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Notes from the SC&RA Symposium in Orlando

This week SC&RA is hosting its 26th Annual Specialized Transportation Symposium in Orlando, FL. SC&RA invited the four regional State Transportation Associations to coordinate a conference and meetings with SC&RA to discuss and work on issues of mutual interest on permitting and requirements for moving oversized and overweight loads. The four associations representing the 50 states and District of Columbia agreed to participate:

Western Association of State Highway Transportation Officials (WASHTO)

ATA Truck Tonnage Index Posts Best Ever January

The advanced seasonally adjusted (SA) For-Hire Truck Tonnage Index released by the American Trucking Associations (ATA) on February 19 increased 2.9 percent in January after jumping 2.4 percent in December. Tonnage has surged at least 2.4 percent every month since November, gaining a total of 9.1 percent over that period. As a result, the SA index equaled 125.2 (2000=100) in January versus 121.7 in December. January’s index was the highest on record. Compared with January 2012, the SA index was up a robust 6.5 percent, the best year-over-year result since December 2011.

Construction Prices Increase Sharply in January

Prices for construction materials moved higher in January, propelled by large jumps in items used in new housing and nonresidential building renovations, according to an analysis of new federal figures released February 20 by the Associated General Contractors of America (AGC). Contractors were paying more for materials even as the pending federal spending “sequestration” threatens to cancel an estimated $4 billion worth of construction activity this year, noted AGC Officials.

Planning Advances on Major Wind Energy Projects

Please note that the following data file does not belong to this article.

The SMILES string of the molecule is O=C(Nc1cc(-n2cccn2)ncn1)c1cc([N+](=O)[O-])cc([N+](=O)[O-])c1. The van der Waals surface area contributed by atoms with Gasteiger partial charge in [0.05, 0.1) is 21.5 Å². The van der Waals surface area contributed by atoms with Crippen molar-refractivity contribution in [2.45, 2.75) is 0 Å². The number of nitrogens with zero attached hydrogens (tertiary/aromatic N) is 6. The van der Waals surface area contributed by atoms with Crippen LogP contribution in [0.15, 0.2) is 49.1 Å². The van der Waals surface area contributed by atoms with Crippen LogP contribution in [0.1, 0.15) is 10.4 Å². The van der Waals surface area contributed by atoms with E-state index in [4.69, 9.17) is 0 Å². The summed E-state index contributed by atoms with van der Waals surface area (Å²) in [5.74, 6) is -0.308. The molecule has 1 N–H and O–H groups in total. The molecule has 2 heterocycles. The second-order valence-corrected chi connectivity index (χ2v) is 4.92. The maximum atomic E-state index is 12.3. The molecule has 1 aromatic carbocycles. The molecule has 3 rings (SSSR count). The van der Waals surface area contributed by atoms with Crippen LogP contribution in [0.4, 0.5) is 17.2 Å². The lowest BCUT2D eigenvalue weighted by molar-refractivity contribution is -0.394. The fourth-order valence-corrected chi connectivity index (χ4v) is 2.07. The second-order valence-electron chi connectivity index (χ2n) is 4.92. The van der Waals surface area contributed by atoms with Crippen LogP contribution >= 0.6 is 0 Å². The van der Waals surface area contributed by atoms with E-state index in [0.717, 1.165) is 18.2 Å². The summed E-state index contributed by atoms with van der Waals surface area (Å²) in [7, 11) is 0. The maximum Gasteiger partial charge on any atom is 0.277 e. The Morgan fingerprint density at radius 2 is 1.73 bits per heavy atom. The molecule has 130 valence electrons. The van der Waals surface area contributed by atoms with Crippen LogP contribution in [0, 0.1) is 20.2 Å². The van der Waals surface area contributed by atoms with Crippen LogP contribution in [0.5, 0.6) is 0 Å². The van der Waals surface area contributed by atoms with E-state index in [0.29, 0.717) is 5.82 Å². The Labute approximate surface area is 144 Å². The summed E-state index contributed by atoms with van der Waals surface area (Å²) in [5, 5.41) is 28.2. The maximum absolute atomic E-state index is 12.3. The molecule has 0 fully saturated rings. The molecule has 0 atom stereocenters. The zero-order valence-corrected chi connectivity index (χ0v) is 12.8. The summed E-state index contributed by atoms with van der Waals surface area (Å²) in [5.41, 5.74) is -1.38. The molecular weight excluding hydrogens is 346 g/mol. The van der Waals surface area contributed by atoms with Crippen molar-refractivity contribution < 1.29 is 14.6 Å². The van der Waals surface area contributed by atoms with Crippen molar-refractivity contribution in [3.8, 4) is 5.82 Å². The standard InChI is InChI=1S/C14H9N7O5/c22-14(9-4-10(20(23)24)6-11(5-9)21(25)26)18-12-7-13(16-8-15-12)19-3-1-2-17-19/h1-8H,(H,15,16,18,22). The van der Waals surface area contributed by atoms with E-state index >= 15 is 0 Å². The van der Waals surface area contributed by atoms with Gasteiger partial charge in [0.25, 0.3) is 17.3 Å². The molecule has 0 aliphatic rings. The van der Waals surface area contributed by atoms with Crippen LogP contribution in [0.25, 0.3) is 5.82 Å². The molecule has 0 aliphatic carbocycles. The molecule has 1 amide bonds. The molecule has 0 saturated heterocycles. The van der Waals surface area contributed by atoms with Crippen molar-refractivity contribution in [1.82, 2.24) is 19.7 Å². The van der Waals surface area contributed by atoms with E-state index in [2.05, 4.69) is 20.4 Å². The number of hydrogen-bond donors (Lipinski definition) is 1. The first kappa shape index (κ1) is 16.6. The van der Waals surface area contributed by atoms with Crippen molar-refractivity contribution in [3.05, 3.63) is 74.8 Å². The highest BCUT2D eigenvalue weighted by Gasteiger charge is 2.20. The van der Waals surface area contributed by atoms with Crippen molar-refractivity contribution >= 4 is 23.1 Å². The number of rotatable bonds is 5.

Recent issues of Wind Energy SmartBrief included the following items of interest to SC&RA members involved with the hauling, erection and maintenance of wind farms:

Canadians Worry about Growing Truck Driver Shortage

Tens of thousands of truck drivers are approaching retirement age in Canada, but very few young people and immigrants are entering the industry, according to a Conference Board of Canada report released on February 21. The report concludes that the gap between the supply of drivers and the demand for them—estimated at 25,000 by 2020—could be costly to the Canadian economy.

Obama Renominates Two NLRB Members

On February 13, President Barack Obama asked the Senate to confirm two Democrats whose recess appointments to the National Labor Relations Board (NLRB) were ruled unconstitutional by a federal appeals court a month earlier, according to an article that day in The New York Times. The two, Sharon Block, a former labor counsel to Senator Edward M. Kennedy, and Richard Griffin, former general counsel for the International Union of Operating Engineers, had been serving on the NLRB since January 2012.

Supreme Court to Decide if Donning and Doffing PPE Is Part of Payable Workday

On February 19, the U.S. Supreme Court agreed to hear a case concerning whether workers must be paid for time spent donning and doffing protective equipment and then traveling to and from their workstations. Justices are expected to hear the case as early as October. In May 2012, the 7th U.S. Court of Appeals had rejected the argument by the workers’ union that changing into personal protective equipment is “a principal activity” they are employed to perform, which triggers the start of the work day under the Fair Labor Standards Act.

OSHA Issues Interim Final Rule on Whistleblowing under Affordable Care Act

The U.S. Occupational Safety and Health Administration (OSHA) has published an interim final rule in the Federal Register that governs whistleblower complaints filed under Section 1558 of the Affordable Care Act. Section 1558 provides protection to employees against retaliation by an employer for reporting alleged violations of Title I of the act or for receiving a tax credit or cost-sharing reduction as a result of participating in a Health Insurance Exchange or Marketplace.

Arizona Disputes OSHA’s Threat to Take Over Its Fall Protection Enforcement

The Industrial Commission of Arizona recently rejected a demand from U.S. Occupational Safety and Health Administration (OSHA) that the state change its fall protection rule for residential construction or face a federal enforcement takeover, according to an article in the February 21 issue of Construction Labor Report. In a February 1 letter to OSHA, Commission Director Laura McGrory said OSHA had a “fundamental misunderstanding” of the state’s new fall protection requirements and the state’s ability to enforce the rule.